· Fort madison, Connecting Fort Madison! Phase 2 Middle School Connector, $125,000 – This project will be Phase II of the three phase Connecting Fort Madison! trail project being organized by the City of Fort Madison and the local trails group Promoting Outdoor Recreational Trails (PORT) of Fort Madison. Phase 2 of the project will connect the trail built during Phase 1 of the project with 48th Street and the Fort Madison Middle School via an approximately 2,750 foot long concrete multi-use path.

· New Hampton, Garnant Park to Mikkelson Park Multi-Use Path, $75,000 – The proposed project will connect Garnant Park and Mikkelson Park with a multi‐use path for pedestrians, bicyclists, and other non‐motorized uses. The path will connect the two parks, a beach area, a campground, a public pool, and adjacent residential neighborhoods using a combination of paved trail segments and on‐road accommodations. This project is a segment of a larger planning effort to develop a cross‐city trail to connect to the High School and Chickasaw Wellness Center.

· Storm Lake, 5th and Russell Park, $60,000 – This project will increase the city’s stock of neighborhood parkland. The acquisition will make this park a much needed destination for a large number of children within a neighborhood that does not have readily available access a neighborhood park.

· Washington, Kewash Nature Trail – Willow Pond Trail Extension, $100,000 – The KeWash Nature Trail is a walking/biking trail that spans 14 miles from Washington to Keota. 1,000 feet west of Hwy. 1 in Washington, the Project will construct a 1,900 foot trail extension around Willow Pond, and north to Lexington Blvd. The project takes place on Washington County property. It adds significantly to Kewash Nature Trail access to Willow Pond fishing hole and natural area, and also connects to new Veterans Memorial, Kirkwood Community College facility, County social service offices, and an affordable housing complex.

· Spencer, Phase II: Iowa Great Lakes Connection Trail, $125,000 – Construction of Phase II of the Iowa Great Lakes Connection Trail. This project will construct 3.2 miles of recreation trail from 10th St. W north to the city limits. This project will complete Phase II of the three phase Iowa Great Lakes Connection Trail from Spencer to The Iowa Great Lakes.

· Carroll, Carroll Recreational Trail – Segment A, $122,218 – The Carroll Recreational Trail Phase I would connect Northeast Park and Veterans Memorial Park in the City. The trail length is approximately 0.8 miles.

Cities larger than 25,000

· Des Moines, Des Moines River Trail Phase 2, $300,000 – This 2.3 mile project presents an opportunity to complete a vital missing link within the city and gain substantial progress towards a significant regional connection. It has strong support from government, citizens and business community proven by its place in regional plans, results of our annual trail count and survey and support letters. The benefits Phase 2 will bring to local and regional citizens are broad, encompassing transportation, health, wellness, recreation, economics and beyond.

· Cedar Rapids, 1000 Acres Pollinator Initiative, $96,480 – Cedar Rapids Parks and Recreation with private and public partners are leading a five-year initiative to install up to 1,000 new public land acres of native prairie to support monarch and pollinator populations, as well as soil and watershed conservation within Cedar Rapids and Linn County. This project will fund conversion of 82 acres of city recreational trail greenway from non-native grasslands to native prairie habitat with interpretive signage for an educational walking path.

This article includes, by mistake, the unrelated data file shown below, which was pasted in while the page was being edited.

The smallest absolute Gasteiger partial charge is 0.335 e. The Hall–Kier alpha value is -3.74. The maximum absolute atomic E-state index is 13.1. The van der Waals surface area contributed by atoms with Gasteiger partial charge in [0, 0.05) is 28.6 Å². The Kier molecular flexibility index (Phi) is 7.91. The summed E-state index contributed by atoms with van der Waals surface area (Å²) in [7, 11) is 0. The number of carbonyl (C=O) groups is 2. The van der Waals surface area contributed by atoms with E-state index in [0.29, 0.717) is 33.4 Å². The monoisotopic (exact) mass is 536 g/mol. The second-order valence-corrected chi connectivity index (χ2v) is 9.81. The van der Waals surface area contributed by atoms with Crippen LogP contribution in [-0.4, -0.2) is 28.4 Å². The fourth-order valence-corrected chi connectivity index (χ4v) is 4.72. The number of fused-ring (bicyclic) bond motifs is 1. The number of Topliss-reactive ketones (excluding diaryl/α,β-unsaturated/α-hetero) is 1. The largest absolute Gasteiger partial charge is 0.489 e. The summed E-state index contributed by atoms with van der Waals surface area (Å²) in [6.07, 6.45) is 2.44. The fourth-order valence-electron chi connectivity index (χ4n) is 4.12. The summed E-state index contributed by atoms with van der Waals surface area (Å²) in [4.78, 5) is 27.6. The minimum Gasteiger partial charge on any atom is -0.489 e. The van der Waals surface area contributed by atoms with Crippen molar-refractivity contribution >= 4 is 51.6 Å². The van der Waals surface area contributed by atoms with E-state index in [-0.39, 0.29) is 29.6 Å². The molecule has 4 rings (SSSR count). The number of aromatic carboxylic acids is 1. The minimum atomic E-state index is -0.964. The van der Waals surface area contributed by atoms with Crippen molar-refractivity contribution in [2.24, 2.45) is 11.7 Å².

· Burlington, Riverfront Landing Trail, $150,000 – This project is for approximately a half mile long trail directly adjacent to the Mississippi River in Downtown Burlington. The trail will be the centerpiece of a comprehensive overhaul to the downtown riverfront, turning it from a parking lot into a recreational space. Additionally, this trail will serve as a connector between the regional Flint River Trail and the City’s on-street trail route.

· Waterloo, Boathouse Enhancement, $200,000 – This project involves the construction of enhancements to the Waterloo Boathouse located on the Cedar River. The improvements include a scenic river overlook, patio, pedestrian and parking lighting, bicycle racks, 10-foot-wide trail to connect the boathouse to the nearby shelter, restroom, and city trail system, and paved parking lot. The proposed enhancements were identified in the Waterloo Boathouse Master Plan.

· Ankeny, High Trestle Trail Extension – SW Ordnance Road to SE Magazine, $200,000 – Extend the High Trestle Trail 0.56 mile from its current terminus at SW Ordnance Road to SE Magazine. This project includes the construction of 10 foot wide recreation trail along abandoned railroad line, similar to the previous segments of the trail. The proposed segment will include crossing Ankeny Boulevard and will terminate at SE Magazine, where it will connect with existing 8 foot community trail.

· Dubuque, Valentine Park Expansion – Land Acquisition, $140,790 – The project involves acquisition of eight adjoining acres to expand Valentine Park to 19 acres on Dubuque’s southwest side. The park includes: public restroom, softball field, hard surface play equipment, picnic tables, grill, and bike/hike path.

REAP county conservation Grants Approved

The Natural Resource Commission of the Iowa Department of Natural Resources approved eight Resource Enhancement and Protection grants to County Conservation Boards during its October meeting. The grants totaled $1.29 million. There were 17 applications for the grants.

REAP County Conservation grants are available to counties that have dedicated at least 22¢ per $1,000 of the assessed value of taxable property in the county for county conservation purposes.

REAP County Grants